Following this interesting pause, and because I was feeling more chipper due to only being at say 3000m above sea level, we made a stop in a small village. It was the kind of place I imagined I would see in South America.  With only 2 streets and a cross road, it had a couple of shops.  Our driver drove around a few to find them shut.  I realised that they might well be taking turns at getting trade from tourist, as only one was open.  I also treated myself to a sausage and fries, which although I wasn’t ill from, felt like it was a really bad idea as soon as I had ordered it…

We finished the day at the edge of the Uyuni Salt flat at a salt hotel.  The place was constructed entirely from blocks of salt from the lake.  Infact, the floor was also all salt and it felt very homely.  Almost like having a white, salty beach under your feet.

Dinner here was the best we had had all trip in Bolivia.  That being lent to the fact that there was a fire, beers and the food was not luke warm pasta.  It was Flamingo!  Wow how tasty was that?!  No, that was the joke our driver played on us.  It was chicken, but he really had me going all day.  Again I think i was seriously suffering from the altitude sickness.

Shortly before dinner, I witnessed perhaps one of the most spectacular sunsets I’ve ever seen.  Fantastic.  I slept very soundly that night satisfied with my adventure so far.

 

Salt hotel with the salt floor.  So cute

Salt hotel with the salt floor. So cute

Look how cute the salt dining tables and chairs are!

Look how cute the salt dining tables and chairs are!

Bolivian Flag - well worn

Bolivian Flag – well worn

Me getting warm and making new friends

Me getting warm and making new friends

Simply stunning sunset

Simply stunning sunset

 

 

 

Bolivia – the real adventure

Immigration: Bolivian Style

Immigration: Bolivian Style

Laguna Verde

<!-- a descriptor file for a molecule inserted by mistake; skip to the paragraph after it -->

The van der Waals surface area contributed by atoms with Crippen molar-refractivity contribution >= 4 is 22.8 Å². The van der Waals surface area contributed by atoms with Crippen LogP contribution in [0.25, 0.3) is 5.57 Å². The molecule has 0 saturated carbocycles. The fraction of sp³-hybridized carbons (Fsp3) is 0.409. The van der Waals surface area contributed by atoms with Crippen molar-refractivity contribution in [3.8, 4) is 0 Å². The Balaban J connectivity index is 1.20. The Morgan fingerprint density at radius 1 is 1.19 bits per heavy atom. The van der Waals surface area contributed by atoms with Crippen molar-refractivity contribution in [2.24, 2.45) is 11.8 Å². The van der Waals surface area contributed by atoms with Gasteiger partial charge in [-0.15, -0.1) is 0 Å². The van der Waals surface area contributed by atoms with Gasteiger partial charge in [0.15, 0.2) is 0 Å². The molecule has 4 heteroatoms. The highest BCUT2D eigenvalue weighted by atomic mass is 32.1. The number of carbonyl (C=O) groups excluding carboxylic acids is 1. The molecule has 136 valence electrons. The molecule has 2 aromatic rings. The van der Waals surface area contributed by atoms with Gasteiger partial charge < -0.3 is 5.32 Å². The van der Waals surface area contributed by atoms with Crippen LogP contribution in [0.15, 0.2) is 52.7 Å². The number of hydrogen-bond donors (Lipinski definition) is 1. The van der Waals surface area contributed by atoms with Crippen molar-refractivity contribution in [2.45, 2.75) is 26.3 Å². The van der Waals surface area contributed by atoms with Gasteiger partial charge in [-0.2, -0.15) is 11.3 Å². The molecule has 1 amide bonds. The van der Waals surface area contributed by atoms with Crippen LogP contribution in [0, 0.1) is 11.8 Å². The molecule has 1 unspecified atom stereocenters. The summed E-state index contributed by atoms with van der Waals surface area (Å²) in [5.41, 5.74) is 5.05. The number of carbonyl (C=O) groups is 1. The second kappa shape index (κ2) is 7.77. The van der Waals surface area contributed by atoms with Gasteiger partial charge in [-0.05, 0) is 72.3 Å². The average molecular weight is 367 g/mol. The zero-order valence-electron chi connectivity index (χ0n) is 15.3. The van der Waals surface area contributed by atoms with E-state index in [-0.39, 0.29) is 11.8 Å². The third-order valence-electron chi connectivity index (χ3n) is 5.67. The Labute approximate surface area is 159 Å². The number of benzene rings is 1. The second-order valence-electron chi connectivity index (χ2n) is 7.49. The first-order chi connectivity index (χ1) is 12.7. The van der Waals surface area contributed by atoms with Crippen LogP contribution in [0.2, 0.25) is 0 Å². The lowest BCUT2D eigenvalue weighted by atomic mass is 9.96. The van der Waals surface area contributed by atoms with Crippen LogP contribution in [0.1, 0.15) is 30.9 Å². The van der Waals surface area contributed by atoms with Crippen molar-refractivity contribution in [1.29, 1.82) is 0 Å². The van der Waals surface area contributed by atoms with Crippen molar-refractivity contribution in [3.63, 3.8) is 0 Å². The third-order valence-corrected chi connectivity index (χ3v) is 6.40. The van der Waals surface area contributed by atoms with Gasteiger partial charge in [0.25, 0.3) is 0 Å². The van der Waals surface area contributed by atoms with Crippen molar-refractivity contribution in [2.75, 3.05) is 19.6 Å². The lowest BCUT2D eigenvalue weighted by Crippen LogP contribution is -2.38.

Laguna Verde

Big Space

Big Space

Wow

Wow

What a Geyser!

What a Geyser!

Pretty sure that Heath and Safety would not approve

Pretty sure that Heath and Safety would not approve

Mini Geyser pumping out steam from the ground

Mini Geyser pumping out steam from the ground

Flamingoes!

Flamingoes!

red red flamingoes in the red lake

red red flamingoes in the red lake

LLamas

LLamas

3 altitude sick people

3 altitude sick people

Strom coming in

Strom coming in

Crazy storm sky

Crazy storm sky

After an early start we piled into the Chile border post to get our exit visa stamped and then made the journey up a large mountain towards Bolivia.  It felt a bit like a trip into the unknown especially when it started snowing on the way up.  We went up to 4500m and when the mini bus turned left onto a dirt track with a sign post pointing to “Bolivia” I knew it would be interesting.  A short distance from the main road in a barren wind swept saddle between two mountains there were two small stone huts.  This was the border where we entered Bolivia and transferred to the old Toyota Land Cruiser that would become our mode of transport/life support over the next few days.  After eating some sandwiches and some nescafe we set off downwards toward the “Laguna Verde”.